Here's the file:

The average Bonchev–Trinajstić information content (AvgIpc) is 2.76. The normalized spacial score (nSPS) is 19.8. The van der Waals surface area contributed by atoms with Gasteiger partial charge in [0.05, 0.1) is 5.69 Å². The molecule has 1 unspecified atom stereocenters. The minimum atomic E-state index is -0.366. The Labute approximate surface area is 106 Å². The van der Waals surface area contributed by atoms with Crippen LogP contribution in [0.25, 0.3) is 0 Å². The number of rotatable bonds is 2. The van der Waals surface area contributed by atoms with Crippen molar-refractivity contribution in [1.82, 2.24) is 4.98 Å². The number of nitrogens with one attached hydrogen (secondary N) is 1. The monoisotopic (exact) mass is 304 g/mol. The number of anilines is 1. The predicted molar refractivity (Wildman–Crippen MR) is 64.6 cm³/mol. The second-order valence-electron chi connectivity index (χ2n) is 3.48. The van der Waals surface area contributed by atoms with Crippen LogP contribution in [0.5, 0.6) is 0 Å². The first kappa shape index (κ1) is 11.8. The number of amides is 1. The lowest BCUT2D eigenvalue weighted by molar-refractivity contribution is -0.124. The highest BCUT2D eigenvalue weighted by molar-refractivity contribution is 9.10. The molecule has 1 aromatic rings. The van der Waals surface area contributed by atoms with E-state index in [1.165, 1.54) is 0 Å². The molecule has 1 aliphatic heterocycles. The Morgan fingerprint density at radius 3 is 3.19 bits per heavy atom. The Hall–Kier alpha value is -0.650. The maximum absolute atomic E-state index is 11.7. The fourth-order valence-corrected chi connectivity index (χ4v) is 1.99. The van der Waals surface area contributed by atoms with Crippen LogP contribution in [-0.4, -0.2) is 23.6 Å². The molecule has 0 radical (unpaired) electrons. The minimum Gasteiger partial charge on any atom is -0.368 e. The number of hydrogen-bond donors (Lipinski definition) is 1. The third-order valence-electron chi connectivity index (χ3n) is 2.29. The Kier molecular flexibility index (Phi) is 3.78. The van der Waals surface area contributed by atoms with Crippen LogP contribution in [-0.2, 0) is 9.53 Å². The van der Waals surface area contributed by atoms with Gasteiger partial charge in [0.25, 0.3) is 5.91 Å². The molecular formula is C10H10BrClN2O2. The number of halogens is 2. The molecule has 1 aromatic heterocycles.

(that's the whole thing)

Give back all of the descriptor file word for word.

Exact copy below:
The average Bonchev–Trinajstić information content (AvgIpc) is 2.76. The normalized spacial score (nSPS) is 19.8. The van der Waals surface area contributed by atoms with Gasteiger partial charge in [0.05, 0.1) is 5.69 Å². The molecule has 1 unspecified atom stereocenters. The minimum atomic E-state index is -0.366. The Labute approximate surface area is 106 Å². The van der Waals surface area contributed by atoms with Crippen LogP contribution in [0.25, 0.3) is 0 Å². The number of rotatable bonds is 2. The van der Waals surface area contributed by atoms with Crippen molar-refractivity contribution in [1.82, 2.24) is 4.98 Å². The number of nitrogens with one attached hydrogen (secondary N) is 1. The monoisotopic (exact) mass is 304 g/mol. The number of anilines is 1. The predicted molar refractivity (Wildman–Crippen MR) is 64.6 cm³/mol. The second-order valence-electron chi connectivity index (χ2n) is 3.48. The van der Waals surface area contributed by atoms with Crippen LogP contribution in [0.5, 0.6) is 0 Å². The first kappa shape index (κ1) is 11.8. The number of amides is 1. The lowest BCUT2D eigenvalue weighted by molar-refractivity contribution is -0.124. The highest BCUT2D eigenvalue weighted by molar-refractivity contribution is 9.10. The molecule has 1 aromatic rings. The van der Waals surface area contributed by atoms with E-state index in [1.165, 1.54) is 0 Å². The molecule has 1 aliphatic heterocycles. The Morgan fingerprint density at radius 3 is 3.19 bits per heavy atom. The Hall–Kier alpha value is -0.650. The maximum absolute atomic E-state index is 11.7. The fourth-order valence-corrected chi connectivity index (χ4v) is 1.99. The van der Waals surface area contributed by atoms with Crippen LogP contribution in [-0.4, -0.2) is 23.6 Å². The molecule has 0 radical (unpaired) electrons. The minimum Gasteiger partial charge on any atom is -0.368 e. The number of hydrogen-bond donors (Lipinski definition) is 1. The third-order valence-electron chi connectivity index (χ3n) is 2.29. The Kier molecular flexibility index (Phi) is 3.78. The van der Waals surface area contributed by atoms with Crippen LogP contribution in [-0.2, 0) is 9.53 Å². The van der Waals surface area contributed by atoms with Gasteiger partial charge in [0.25, 0.3) is 5.91 Å². The molecular formula is C10H10BrClN2O2. The number of halogens is 2. The molecule has 1 aromatic heterocycles.